We present the preliminary data in an ongoing open-label safety and tolerability proof of concept study exploring the potential role for 3,4-methylenedioxymethamphetamine (MDMA)-assisted psychotherapy in treating patients with alcohol use disorder. At this stage, seven participants have completed the full 8-week MDMA-assisted psychotherapy course, including two therapy sessions each with MDMA. This paper focuses on the safety and tolerability of the therapeutic course for the first four participants to complete treatment. Longer-term outcomes of drinking behaviour will be presented later when the full project data are published. Results show all four participants have successfully tolerated the treatment. There have been no serious adverse events related to MDMA, no unexpected physiological responses to the MDMA sessions or changes to blood results or electrocardiograms, measured before and after the 8-week course. We conclude that the treatment is well- tolerated and are making plans to expand the project into a randomised placebo-controlled study.

Journal article

Kuypers KPC, Ng L, Erritzoe D, Knudsen GM, Nichols CD, Nichols DE, Pani L, Soula A, Nutt Det al., 2019, Microdosing psychedelics: More questions than answers? An overview and suggestions for future research, JOURNAL OF PSYCHOPHARMACOLOGY, ISSN: 0269-8811

Journal article

Wilson S, Anderson K, Baldwin D, Dijk D-J, Espie A, Espie C, Gringras P, Krystal A, Nutt D, Selsick H, Sharpley Aet al., 2019, British Association for Psychopharmacology consensus statement on evidence-based treatment of insomnia, parasomnias and circadian rhythm disorders: An update, JOURNAL OF PSYCHOPHARMACOLOGY, Vol: 33, Pages: 923-947, ISSN: 0269-8811

Journal article

Meacher M, Nutt D, Liebling J, Murray RM, Gridley Aet al., 2019, Should the supply of cannabis be legalised now?, BMJ-BRITISH MEDICAL JOURNAL, Vol: 366, ISSN: 1756-1833

Journal article

Wilson H, Dervenoulas G, Pagano G, Tyacke R, Myers J, Gunn R, Rabiner E, Nutt DJ, Politis Met al., 2019, Evaluation of Imidazoline 2 binding sites reflecting astroglia pathology in Parkinson's disease: an in vivo [11C] BU99008 PET study, 5th Congress of the European-Academy-of-Neurology (EAN), Publisher: WILEY, Pages: 1005-1005, ISSN: 1351-5101

Conference paper

Colasanti A, Myers J, Helfer B, Lukito S, Asherson P, Nutt D, Lingford-Hughes A, Turton S, Rabiner EA, Rubia Ket al., 2019, Endogenous opioid release capacity in adult ADHD patients: a pilot study with PET and [C-11] carfentanil, 29th International Symposium on Cerebral Blood Flow, Metabolism and Function / 14th International Conference on Quantification of Brain Function with PET (BRAIN and BRAIN Pet), Publisher: SAGE PUBLICATIONS INC, Pages: 558-559, ISSN: 0271-678X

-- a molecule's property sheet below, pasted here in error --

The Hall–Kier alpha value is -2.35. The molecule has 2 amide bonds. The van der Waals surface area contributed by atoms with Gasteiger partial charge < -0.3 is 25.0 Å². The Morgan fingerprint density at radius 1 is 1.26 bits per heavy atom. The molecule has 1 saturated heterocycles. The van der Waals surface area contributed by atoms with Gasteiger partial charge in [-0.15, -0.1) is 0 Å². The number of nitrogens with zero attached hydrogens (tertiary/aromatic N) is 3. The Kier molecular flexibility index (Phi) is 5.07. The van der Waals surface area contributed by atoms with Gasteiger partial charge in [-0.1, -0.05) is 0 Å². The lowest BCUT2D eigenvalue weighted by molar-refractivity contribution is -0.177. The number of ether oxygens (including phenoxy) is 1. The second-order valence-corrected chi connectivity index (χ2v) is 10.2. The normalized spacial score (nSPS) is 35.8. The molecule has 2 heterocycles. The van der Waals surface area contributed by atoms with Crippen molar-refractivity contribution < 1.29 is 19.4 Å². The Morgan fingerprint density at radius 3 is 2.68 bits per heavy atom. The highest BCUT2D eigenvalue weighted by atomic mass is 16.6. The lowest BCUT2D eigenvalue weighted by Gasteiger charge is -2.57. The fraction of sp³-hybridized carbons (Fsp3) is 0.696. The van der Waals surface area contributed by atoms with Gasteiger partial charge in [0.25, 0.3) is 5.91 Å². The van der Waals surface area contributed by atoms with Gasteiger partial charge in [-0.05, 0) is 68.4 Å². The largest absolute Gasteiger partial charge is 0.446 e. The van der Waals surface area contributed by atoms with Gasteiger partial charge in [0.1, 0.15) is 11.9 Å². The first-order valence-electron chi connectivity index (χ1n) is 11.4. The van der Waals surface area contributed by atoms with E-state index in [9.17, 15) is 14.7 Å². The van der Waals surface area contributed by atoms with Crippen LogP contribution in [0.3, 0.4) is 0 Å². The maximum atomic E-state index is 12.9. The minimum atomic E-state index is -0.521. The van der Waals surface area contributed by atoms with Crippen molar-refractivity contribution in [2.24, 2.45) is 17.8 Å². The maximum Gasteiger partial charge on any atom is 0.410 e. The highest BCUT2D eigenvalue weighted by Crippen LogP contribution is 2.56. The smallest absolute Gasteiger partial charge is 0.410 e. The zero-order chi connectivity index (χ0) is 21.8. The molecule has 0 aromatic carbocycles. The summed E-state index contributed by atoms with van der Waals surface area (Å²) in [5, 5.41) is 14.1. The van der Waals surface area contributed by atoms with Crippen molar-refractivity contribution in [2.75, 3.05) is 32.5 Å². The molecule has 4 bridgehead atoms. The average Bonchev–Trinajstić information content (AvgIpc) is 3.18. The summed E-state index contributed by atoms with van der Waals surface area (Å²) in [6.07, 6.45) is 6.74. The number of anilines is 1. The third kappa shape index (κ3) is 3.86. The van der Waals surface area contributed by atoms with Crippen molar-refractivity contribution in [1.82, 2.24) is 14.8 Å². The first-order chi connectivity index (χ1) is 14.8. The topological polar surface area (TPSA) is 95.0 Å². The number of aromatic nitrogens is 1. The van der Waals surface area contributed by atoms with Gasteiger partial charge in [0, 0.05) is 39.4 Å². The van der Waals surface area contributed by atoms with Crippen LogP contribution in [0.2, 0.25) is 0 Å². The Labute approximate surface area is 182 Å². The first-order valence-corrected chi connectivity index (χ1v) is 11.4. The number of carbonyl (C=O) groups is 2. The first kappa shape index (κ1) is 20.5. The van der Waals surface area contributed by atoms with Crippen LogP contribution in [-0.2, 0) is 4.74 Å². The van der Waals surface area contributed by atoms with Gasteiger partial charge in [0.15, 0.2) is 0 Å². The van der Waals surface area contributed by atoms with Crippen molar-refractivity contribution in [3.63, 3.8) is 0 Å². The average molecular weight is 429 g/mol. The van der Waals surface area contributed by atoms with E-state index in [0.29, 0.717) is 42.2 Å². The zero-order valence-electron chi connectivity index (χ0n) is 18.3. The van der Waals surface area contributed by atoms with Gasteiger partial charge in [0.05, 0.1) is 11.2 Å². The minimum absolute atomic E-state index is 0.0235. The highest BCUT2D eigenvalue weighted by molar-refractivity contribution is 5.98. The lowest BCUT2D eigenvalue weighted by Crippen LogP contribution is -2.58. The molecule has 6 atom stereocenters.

Conference paper

Roussakis A-A, Mohamed MA, Myers J, Tyacke R, Calsolaro V, Femminella GD, Edison P, Nutt DJ, Piccini Pet al., 2019, Astrogliosis in Parkinson's disease dementia: a preliminary report with brain, 5th Congress of the European-Academy-of-Neurology (EAN), Publisher: WILEY, Pages: 890-890, ISSN: 1351-5101

Conference paper

Wall MB, Pope R, Freeman TP, Kowalczyk OS, Demetriou L, Mokrysz C, Hindocha C, Lawn W, Bloomfield MAP, Freeman AM, Feilding A, Nutt D, Curran HVet al., 2019, Dissociable effects of cannabis with and without cannabidiol on the human brain's resting-state functional connectivity, JOURNAL OF PSYCHOPHARMACOLOGY, Vol: 33, Pages: 822-830, ISSN: 0269-8811

Journal article

Wilson H, Niccolini F, Dervenoulas G, Tyacke R, Myers J, Gunn R, Nutt DJ, Rabiner E, Tabrizi SJ, Politis Met al., 2019, Evaluation of imidazoline 2 binding sites reflecting astroglia pathology in Huntington's disease: an in vivo [11C] BU99008 PET study, 5th Congress of the European-Academy-of-Neurology (EAN), Publisher: WILEY, Pages: 317-318, ISSN: 1351-5101

Conference paper

Kronenberg G, Desai D, Anghelescu I, Selvaraj S, Jauhar S, Baldwin DS, Cowen PJ, Goodwin G, Hayes JF, Nutt DJ, Veronese M, Young AH, Ruhe HG, Horikx A, van Avendonk MJP, Groeneweg BF, Woutersen-Koch Het al., 2019, Tapering of SSRI treatment to mitigate withdrawal symptoms, LANCET PSYCHIATRY, Vol: 6, Pages: 560-562, ISSN: 2215-0374

Journal article

Bonomo Y, Norman A, Biondo S, Bruno R, Daglish M, Dawe S, Egerton-Warburton D, Karro J, Kim C, Lenton S, Lubman DI, Pastor A, Rundle J, Ryan J, Gordon P, Sharry P, Nutt D, Castle Det al., 2019, The Australian drug harms ranking study, JOURNAL OF PSYCHOPHARMACOLOGY, Vol: 33, Pages: 759-768, ISSN: 0269-8811

Journal article

Erritzoe D, Godlewska BR, Rizzo G, Searle GE, Lewis Y, Passchier J, Ashok A, Howes O, Gunn RN, Nutt DJ, Cowen P, Knudsen G, Rabiner EAet al., 2019, Reduced serotonin release in patients with major depression: a PET study with [11C]Cimbi-36 and d-amphetamine challenge, 29th International Symposium on Cerebral Blood Flow, Metabolism and Function / 14th International Conference on Quantification of Brain Function with PET (BRAIN and BRAIN Pet), Publisher: SAGE PUBLICATIONS INC, Pages: 548-549, ISSN: 0271-678X

Conference paper

Selvaraj S, Jauhar S, Baldwin DS, Cowen PJ, Goodwin G, Hayes JF, Nutt DJ, Veronese M, Young AHet al., 2019, Tapering of SSRI treatment to mitigate withdrawal symptoms., Lancet Psychiatry, Vol: 6, Pages: 560-561

Journal article